how do "real" python programmers work?

Mike Meyer mwm at
Thu Jan 12 19:50:48 EST 2006

"bblais" <bblais at> writes:
> In Python, there seems to be a couple ways of doing things.   I could
> write it in one window, and from a Unix shell call
>                            python
> and be like C++, but then I lose the interactiveness which makes
> prototyping easier.  If I use the python shell, I can use import (and
> reload), or execfile perhaps.
> How do experienced python programmers usually do it?

I do it both ways - and at least one other. If I'm working on code
that's largely independent of the module, I'll use python-mode's
"execute" commands to send the code to the Python interpreter. If the
code needs the rest of the module, I'll use reload in the interactive
interpreter. In the final stages of module development, I'll have a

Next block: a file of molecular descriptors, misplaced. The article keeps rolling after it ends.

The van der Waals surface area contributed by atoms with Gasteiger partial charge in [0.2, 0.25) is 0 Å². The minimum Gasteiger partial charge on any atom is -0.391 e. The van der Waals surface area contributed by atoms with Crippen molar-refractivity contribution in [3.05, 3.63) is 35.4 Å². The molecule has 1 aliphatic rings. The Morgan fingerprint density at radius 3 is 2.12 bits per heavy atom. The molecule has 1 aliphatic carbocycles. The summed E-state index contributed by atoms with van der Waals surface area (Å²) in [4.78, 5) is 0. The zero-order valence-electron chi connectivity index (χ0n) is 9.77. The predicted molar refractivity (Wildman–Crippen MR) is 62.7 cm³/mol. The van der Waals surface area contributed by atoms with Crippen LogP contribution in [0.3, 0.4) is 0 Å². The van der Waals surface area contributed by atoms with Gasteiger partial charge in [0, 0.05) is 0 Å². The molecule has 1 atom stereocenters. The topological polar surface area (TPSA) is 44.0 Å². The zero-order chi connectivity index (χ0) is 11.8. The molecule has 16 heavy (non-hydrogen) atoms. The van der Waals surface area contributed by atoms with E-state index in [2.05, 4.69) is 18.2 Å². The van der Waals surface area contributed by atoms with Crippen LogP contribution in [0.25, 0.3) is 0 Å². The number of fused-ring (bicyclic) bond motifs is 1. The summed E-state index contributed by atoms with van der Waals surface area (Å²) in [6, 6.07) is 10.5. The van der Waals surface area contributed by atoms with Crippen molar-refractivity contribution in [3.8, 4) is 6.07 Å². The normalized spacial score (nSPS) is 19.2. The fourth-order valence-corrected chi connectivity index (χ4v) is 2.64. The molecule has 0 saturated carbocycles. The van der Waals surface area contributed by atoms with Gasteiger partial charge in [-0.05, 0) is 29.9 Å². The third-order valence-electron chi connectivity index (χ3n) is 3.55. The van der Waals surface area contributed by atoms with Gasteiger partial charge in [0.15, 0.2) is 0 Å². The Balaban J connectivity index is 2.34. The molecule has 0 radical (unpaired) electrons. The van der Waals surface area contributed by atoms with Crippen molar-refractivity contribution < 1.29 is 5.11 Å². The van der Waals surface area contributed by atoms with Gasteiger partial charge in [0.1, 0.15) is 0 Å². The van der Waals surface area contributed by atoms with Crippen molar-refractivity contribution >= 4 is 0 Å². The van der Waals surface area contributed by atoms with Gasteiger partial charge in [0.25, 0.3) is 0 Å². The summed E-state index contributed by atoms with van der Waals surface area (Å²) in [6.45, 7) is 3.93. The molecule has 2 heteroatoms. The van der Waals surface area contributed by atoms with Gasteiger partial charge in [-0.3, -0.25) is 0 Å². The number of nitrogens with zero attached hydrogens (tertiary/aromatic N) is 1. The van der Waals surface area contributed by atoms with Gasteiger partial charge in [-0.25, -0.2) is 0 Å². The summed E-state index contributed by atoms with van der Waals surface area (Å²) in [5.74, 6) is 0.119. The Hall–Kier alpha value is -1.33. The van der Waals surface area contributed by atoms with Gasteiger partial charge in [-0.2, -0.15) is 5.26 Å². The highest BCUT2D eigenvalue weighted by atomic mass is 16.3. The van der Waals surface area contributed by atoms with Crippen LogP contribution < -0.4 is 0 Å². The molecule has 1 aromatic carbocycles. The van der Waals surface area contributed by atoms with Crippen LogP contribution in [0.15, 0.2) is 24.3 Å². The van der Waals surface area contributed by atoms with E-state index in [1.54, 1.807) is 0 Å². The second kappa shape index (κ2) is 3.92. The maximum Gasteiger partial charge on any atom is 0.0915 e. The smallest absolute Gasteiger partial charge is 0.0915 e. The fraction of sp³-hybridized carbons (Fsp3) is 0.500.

test at the end of the module, and switch to the shell to run the
module as a script for testing.

Of course, a lot of what I do is web apps, so the later stages of
testing involve activating a browser and hitting "reload".

>  Is there a "usually" about it, or is it up to personal taste?  Are
> there any convenient ways of doing these things?

I think you've found some of the most convenient ones already. Maybe
some of the people who IDEs (instead of - well, we need a term for
development environment built out of Unix tools....) will let us know
what they do.

Mike Meyer <mwm at>
Independent WWW/Perforce/FreeBSD/Unix consultant, email for more information.

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